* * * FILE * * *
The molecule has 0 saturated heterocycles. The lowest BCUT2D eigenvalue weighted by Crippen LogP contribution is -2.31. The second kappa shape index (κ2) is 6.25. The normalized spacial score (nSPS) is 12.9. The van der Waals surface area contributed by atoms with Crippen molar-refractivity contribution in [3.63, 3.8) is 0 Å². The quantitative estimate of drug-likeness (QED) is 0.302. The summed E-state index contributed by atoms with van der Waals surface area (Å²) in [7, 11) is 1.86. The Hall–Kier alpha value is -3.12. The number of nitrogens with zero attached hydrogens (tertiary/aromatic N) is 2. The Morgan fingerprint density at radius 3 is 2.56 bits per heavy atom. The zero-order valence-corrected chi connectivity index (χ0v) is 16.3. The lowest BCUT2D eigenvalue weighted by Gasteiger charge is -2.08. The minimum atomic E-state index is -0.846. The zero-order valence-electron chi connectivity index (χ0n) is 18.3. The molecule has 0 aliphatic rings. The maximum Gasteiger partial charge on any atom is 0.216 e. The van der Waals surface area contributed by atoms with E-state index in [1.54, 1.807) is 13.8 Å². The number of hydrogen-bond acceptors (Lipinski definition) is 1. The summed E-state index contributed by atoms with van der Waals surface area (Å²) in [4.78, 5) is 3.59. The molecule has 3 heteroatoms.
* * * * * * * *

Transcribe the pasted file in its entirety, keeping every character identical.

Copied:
The molecule has 0 saturated heterocycles. The lowest BCUT2D eigenvalue weighted by Crippen LogP contribution is -2.31. The second kappa shape index (κ2) is 6.25. The normalized spacial score (nSPS) is 12.9. The van der Waals surface area contributed by atoms with Crippen molar-refractivity contribution in [3.63, 3.8) is 0 Å². The quantitative estimate of drug-likeness (QED) is 0.302. The summed E-state index contributed by atoms with van der Waals surface area (Å²) in [7, 11) is 1.86. The Hall–Kier alpha value is -3.12. The number of nitrogens with zero attached hydrogens (tertiary/aromatic N) is 2. The Morgan fingerprint density at radius 3 is 2.56 bits per heavy atom. The zero-order valence-corrected chi connectivity index (χ0v) is 16.3. The lowest BCUT2D eigenvalue weighted by Gasteiger charge is -2.08. The minimum atomic E-state index is -0.846. The zero-order valence-electron chi connectivity index (χ0n) is 18.3. The molecule has 0 aliphatic rings. The maximum Gasteiger partial charge on any atom is 0.216 e. The van der Waals surface area contributed by atoms with E-state index in [1.54, 1.807) is 13.8 Å². The number of hydrogen-bond acceptors (Lipinski definition) is 1. The summed E-state index contributed by atoms with van der Waals surface area (Å²) in [4.78, 5) is 3.59. The molecule has 3 heteroatoms.